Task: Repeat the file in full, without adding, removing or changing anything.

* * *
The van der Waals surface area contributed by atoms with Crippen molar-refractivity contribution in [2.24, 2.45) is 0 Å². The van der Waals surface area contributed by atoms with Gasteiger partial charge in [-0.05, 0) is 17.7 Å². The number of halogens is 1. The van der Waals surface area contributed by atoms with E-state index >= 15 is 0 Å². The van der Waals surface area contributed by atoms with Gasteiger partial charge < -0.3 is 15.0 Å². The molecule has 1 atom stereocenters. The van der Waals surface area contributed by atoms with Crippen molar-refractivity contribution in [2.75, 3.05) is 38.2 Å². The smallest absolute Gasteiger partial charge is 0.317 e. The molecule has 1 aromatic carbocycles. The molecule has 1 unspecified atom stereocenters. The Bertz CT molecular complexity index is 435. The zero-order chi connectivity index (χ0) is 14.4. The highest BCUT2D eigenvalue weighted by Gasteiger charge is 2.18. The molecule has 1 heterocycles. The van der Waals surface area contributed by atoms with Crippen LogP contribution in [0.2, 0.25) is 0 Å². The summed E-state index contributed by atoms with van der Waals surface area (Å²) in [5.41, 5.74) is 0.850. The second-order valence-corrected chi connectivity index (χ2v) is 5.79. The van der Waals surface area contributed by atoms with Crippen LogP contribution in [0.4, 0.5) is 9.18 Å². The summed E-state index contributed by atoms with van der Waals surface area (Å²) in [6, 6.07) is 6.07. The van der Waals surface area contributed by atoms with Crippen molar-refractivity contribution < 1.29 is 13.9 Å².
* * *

The van der Waals surface area contributed by atoms with Crippen molar-refractivity contribution in [2.24, 2.45) is 0 Å². The van der Waals surface area contributed by atoms with Gasteiger partial charge in [-0.05, 0) is 17.7 Å². The number of halogens is 1. The van der Waals surface area contributed by atoms with E-state index >= 15 is 0 Å². The van der Waals surface area contributed by atoms with Gasteiger partial charge < -0.3 is 15.0 Å². The molecule has 1 atom stereocenters. The van der Waals surface area contributed by atoms with Crippen molar-refractivity contribution in [2.75, 3.05) is 38.2 Å². The smallest absolute Gasteiger partial charge is 0.317 e. The molecule has 1 aromatic carbocycles. The molecule has 1 unspecified atom stereocenters. The Bertz CT molecular complexity index is 435. The zero-order chi connectivity index (χ0) is 14.4. The highest BCUT2D eigenvalue weighted by Gasteiger charge is 2.18. The molecule has 1 heterocycles. The van der Waals surface area contributed by atoms with Crippen LogP contribution in [0.2, 0.25) is 0 Å². The summed E-state index contributed by atoms with van der Waals surface area (Å²) in [5.41, 5.74) is 0.850. The second-order valence-corrected chi connectivity index (χ2v) is 5.79. The van der Waals surface area contributed by atoms with Crippen LogP contribution in [0.4, 0.5) is 9.18 Å². The summed E-state index contributed by atoms with van der Waals surface area (Å²) in [6, 6.07) is 6.07. The van der Waals surface area contributed by atoms with Crippen molar-refractivity contribution < 1.29 is 13.9 Å².